Currently, NCCN guideline recommend trastuzumab and afatinib as the targeted therapeutic options for patients with advanced HER2-mutant NSCLC. While, in EUHER2 study [25], afatinib showed a modest response of 18.2% and median PFS of 3.9 months even though this drug has showed response in all 3 assessable patients with HER2-mutant adenocarcinoma in a preliminary study [28]. Meanwhile, several other studies [5, 7, 8] investigated the efficacy of other irreversible pan-HER receptor family inhibitors, dacomitinib, neratinib, or neratinib combining with mTOR inhibitors in advanced NSCLC patients harboring HER2 mutations and showed a moderate response of 12%–21%. Although these ORR or PFS are much diminished compared with those of TKIs directed at other targets in NSCLC, HER2-targeted drugs is still promising. A phase II study recently investigated a novel EGFR/HER2 inhibitor, pyrotinib, in heavily pre-treated patients with HER2-mutant adenocarcinomas and found a promising results with RR of 54.5%(6/11) and median PFS of 6.2 months [9]. Large number cohort study is still needed to validate the efficacy of pyrotinib in this setting.

Our study does have several limitations. First, it was a retrospective study with limited patients number(n = 25), while this study presented the real world nature in Chinese population. Second, HER2 mutation testing was performed using the method of ARMS, thus some rare mutations might be missed in our population. Next generation sequencing (NGS), which allows for simultaneous testing for multiple mutations using one platform and one sample, is emerging as an important method for identification of gene mutations in NSCLC, but single-gene sequencing is still more widely used. Thirdly, a substantial part of the patients with HER2 mutations also participant into the previous clinical trial of HER2-targeted drugs [9], thus the overall survival might be heavily influenced by the subsequent therapy.

Conclusions

In conclusion, HER2 mutations were more frequent happened in younger patients, females, non-smokers and adenocarcinomas of advanced NSCLC. Patients with HER2-mutant lung adenocarcinomas, especially YVMA insertion, showed poor response to pemetrexed-based chemotherapy. Thus, developing HER2-targeted drugs to improve their poor prognosis is urgently needed for this population.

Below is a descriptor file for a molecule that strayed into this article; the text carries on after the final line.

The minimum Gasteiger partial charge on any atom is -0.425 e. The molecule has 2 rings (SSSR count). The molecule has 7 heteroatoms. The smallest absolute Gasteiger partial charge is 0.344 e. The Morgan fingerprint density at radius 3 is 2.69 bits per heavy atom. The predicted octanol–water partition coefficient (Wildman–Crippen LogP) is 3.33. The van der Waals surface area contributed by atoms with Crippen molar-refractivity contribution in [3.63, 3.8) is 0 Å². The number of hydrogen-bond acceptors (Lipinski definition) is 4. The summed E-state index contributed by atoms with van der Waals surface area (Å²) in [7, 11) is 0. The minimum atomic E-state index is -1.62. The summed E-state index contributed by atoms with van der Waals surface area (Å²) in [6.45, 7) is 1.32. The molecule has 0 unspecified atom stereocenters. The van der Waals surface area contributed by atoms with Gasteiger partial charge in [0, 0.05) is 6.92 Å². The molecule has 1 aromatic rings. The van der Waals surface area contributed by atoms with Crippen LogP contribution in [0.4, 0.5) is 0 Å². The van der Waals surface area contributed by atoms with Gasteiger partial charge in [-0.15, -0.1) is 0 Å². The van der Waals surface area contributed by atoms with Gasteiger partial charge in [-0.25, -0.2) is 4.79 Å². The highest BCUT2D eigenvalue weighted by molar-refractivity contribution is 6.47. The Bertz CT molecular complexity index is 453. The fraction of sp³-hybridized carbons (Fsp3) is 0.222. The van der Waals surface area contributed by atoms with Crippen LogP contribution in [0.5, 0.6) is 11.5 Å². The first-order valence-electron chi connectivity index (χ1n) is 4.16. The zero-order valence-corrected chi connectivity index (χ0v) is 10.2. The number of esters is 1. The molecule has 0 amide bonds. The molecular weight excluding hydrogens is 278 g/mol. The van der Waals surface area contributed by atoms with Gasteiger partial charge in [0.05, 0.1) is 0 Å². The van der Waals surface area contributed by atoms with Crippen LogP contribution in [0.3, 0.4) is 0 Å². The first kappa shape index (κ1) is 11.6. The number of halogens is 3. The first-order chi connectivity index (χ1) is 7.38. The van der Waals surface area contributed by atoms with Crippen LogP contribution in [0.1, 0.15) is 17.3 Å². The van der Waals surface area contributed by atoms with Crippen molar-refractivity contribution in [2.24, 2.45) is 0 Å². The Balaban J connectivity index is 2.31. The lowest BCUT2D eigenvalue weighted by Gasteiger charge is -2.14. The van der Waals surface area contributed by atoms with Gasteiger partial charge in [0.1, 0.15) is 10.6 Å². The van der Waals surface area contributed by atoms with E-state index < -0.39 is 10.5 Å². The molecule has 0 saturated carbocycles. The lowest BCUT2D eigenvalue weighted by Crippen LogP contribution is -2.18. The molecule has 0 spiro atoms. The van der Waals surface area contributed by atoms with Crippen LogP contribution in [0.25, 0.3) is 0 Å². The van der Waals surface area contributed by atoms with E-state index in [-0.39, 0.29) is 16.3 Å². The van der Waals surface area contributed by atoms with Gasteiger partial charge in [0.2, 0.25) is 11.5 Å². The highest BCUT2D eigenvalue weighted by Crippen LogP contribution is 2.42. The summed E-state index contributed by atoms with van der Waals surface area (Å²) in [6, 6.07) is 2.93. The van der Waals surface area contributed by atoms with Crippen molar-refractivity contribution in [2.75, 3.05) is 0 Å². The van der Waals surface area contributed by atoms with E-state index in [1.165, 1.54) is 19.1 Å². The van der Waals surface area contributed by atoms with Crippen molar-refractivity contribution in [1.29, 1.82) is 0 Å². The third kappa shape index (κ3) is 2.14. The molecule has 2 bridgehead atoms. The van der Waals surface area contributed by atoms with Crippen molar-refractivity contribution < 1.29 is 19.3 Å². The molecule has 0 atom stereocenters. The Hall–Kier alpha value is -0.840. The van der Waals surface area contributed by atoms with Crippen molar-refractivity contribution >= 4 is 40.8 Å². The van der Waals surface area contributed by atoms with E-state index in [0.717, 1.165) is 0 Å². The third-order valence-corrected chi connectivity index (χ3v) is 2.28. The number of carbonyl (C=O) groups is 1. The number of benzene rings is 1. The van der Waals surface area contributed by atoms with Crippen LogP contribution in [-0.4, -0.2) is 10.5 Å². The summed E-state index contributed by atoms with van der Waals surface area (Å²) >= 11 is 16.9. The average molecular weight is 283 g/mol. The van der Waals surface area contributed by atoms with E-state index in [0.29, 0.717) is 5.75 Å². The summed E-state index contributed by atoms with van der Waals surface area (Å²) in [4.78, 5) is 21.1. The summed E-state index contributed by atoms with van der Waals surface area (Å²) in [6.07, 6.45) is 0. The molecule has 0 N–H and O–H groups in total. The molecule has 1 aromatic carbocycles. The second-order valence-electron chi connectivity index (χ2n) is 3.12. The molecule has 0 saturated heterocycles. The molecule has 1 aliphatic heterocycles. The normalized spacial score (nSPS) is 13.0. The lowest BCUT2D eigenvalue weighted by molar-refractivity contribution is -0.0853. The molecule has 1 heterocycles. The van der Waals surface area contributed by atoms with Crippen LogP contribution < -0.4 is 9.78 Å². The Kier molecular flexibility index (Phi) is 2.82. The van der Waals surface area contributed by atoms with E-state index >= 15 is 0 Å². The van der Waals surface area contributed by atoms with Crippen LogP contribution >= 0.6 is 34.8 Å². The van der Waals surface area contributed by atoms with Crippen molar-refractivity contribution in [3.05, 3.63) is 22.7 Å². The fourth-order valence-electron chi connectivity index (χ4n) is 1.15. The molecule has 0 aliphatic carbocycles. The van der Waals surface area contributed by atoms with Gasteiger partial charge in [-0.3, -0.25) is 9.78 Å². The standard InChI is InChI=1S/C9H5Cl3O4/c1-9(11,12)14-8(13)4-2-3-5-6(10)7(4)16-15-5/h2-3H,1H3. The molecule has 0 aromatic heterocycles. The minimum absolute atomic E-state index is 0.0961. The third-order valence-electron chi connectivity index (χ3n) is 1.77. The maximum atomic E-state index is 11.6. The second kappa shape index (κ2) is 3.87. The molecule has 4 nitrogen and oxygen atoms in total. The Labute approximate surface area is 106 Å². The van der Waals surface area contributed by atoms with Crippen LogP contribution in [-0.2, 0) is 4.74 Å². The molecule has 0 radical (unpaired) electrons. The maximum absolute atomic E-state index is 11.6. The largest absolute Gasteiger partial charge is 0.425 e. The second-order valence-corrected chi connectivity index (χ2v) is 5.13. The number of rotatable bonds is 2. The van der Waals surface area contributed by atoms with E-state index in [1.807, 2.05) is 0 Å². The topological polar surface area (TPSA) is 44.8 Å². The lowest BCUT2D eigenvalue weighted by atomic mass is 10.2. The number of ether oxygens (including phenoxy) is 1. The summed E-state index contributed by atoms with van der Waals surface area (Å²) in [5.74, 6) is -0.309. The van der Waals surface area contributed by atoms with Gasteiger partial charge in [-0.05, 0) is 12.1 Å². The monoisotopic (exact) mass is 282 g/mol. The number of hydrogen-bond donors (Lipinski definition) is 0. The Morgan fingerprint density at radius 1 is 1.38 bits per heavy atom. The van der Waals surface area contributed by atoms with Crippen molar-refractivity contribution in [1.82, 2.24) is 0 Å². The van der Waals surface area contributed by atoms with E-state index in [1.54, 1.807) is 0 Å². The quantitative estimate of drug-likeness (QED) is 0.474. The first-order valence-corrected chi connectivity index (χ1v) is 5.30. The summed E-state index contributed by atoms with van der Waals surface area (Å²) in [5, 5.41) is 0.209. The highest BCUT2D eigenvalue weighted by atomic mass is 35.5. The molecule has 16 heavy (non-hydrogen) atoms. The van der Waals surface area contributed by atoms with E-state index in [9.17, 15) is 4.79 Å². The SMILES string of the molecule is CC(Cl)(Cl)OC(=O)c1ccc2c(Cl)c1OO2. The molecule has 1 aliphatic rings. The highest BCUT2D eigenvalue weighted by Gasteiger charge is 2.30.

Abbreviations

ARMS: 

Amplification refractory mutation system

HER2: 

Human epidermal growth factor receptor2

NCCN: 

The National Comprehensive Cancer Network.

NSCLC: 

Non-small cell lung cancers

ORR: 

The objective response rate

PFS: 

Progression free survival

RT-PCR: 

Reverse transcriptase polymerase chain reaction

Declarations

Acknowledgments

This study was supported in part by grants from projects of the Science and Technology Commission of Shanghai Municipality (No.16411964600), and Shanghai Municipal Education Commission (No.16SG18).

Funding

The funding body had no role in the design of the study and collection, analysis, and interpretation of data and in writing the manuscript

Availability of data and materials

All data generated or analyzed during this study are included in this published article and its supplementary information files.

Authors’ contributions

YW and SZ contributed equally in preparing and conducting this research. FW, JZ, XL and CZ provided the patient information and followed the patient survival data. SR and CZ designed and coordinated the research in the whole process. All authors read and approved the final manuscript.

Ethics approval and consent to participate

The study protocol was approved by the Ethical Review Committee of the Shanghai Pulmonary Hospital(No.K16–223-1) and informed consent was obtained from all individual participants included in the study.

Consent for publication

Not applicable.

Competing interests

No potential conflicts of interest were disclosed.

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Authors’ Affiliations

(1)
Department of Medical Oncology, Shanghai Pulmonary Hospital, Tongji University School of Medicine, Tongji University Medical School Cancer Institute, No. 507 Zheng Min Road, Shanghai, 200433, People’s Republic of China
(2)
Department of Lung Cancer and Immunology, Shanghai Pulmonary Hospital, Tongji University School of Medicine, Shanghai, People’s Republic of China
(3)
Department of Respiratory Medicine, Huaihe Hospital, Henan University, Kaifeng, People’s Republic of China